Researchers Publish Findings on Potential New Treatments for Leishmaniasis

By: Dr. Carlos Muskus López
Coordinator, Molecular Biology and Computational Unit, PECET University of Antioquia
8 Sep 2016   

The Drug Search for Leishmaniasis team recently published their findings in the Journal of Computer-Aided Molecular Design. Using World Community Grid’s computing power, they have identified several drug compounds which may lead to improved treatments for this neglected and sometimes deadly disease.

One of the best ligands bound to the dihydrorootate dehydrogenase (DHODH) from Leishmania major. (a) Predicted binding within the crystal structure (b) Superimposition of the ligand conformations predicted to bind to each of the DHODH protein conformations extracted from the MD simulation


Leishmaniasis, one of the most neglected tropical diseases in the world, infects more than two million people every year. The disease is caused by a parasite (genus Leishmania) which is transmitted between humans and animals by female sand flies. The number of cases continues to increase in tropical countries such as Bangladesh, India, Sudan, Ethiopia, Brazil, Colombia, Peru and others.

The existing treatments for leishmaniasis can cause severe side effects. Additionally, drug-resistant parasites are causing major problems in many countries. For these reasons, there is an urgent need for new, safe and inexpensive anti-leishmaniasis drug compounds.


In our paper, we describe the detailed steps we took to identify protein drug targets, which included the screening of 600,000 molecules to determine which might lead to development of new treatments for the disease. Specifically, we searched for drugs which target the proteins which are essential for the survival of the parasite that causes leishmaniasis. By finding molecules that bind to these proteins, they can potentially be disabled, thus stopping the infection and curing the disease.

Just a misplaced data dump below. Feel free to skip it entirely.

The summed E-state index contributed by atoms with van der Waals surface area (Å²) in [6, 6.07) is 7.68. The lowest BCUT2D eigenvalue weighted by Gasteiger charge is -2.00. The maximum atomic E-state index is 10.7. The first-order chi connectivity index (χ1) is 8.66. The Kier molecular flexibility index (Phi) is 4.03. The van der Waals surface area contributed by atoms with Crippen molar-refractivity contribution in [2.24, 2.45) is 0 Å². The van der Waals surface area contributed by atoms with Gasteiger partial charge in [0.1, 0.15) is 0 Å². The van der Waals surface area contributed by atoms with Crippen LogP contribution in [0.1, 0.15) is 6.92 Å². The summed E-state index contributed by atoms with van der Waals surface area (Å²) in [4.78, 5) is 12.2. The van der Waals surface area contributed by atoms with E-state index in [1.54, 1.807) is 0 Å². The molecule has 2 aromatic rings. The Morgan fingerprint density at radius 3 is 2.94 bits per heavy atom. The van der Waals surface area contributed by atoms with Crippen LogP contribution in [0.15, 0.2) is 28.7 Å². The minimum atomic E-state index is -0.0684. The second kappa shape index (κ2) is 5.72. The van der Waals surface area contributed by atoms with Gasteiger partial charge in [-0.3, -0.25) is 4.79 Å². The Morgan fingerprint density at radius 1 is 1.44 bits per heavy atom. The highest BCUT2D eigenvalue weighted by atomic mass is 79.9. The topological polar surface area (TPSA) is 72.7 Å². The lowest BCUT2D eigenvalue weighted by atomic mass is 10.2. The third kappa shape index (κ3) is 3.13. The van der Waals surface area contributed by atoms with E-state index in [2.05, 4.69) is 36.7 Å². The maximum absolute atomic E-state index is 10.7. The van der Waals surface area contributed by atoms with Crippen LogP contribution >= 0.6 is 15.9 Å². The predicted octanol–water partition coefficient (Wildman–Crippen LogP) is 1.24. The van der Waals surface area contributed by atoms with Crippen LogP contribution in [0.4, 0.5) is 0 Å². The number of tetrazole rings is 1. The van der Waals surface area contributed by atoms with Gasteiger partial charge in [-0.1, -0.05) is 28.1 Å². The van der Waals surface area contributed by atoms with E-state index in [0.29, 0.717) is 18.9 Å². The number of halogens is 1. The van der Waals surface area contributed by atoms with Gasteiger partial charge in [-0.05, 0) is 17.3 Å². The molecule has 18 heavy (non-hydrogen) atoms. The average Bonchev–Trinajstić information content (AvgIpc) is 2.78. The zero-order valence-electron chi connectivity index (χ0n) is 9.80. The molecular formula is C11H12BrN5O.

The paper describes how some of the protein targets can bend and change shape, which presents some challenges in finding good candidate molecules. We discuss our approach to dealing with these problems.

Using the results computed on World Community Grid, we selected the ten best drug candidates for test-tube experiments, which yielded very promising results. In particular, one of the compounds appears to be able to kill the leishmaniasis parasite without affecting human cells in vitro. Three additional compounds also showed promising results.

We now plan to work to modify the three promising identified drug compounds to improve their potency, solubility and to minimize toxicity. We will also evaluate other top candidates depending on the funds we can raise. Furthermore, we are developing an open data platform with World Community Grid´s results so that other researchers can mine our data to detect additional drug hits or leads.

You can read an abstract of the paper here. We are grateful to all the World Community Grid volunteers who made this research possible by donating their computing power to this project.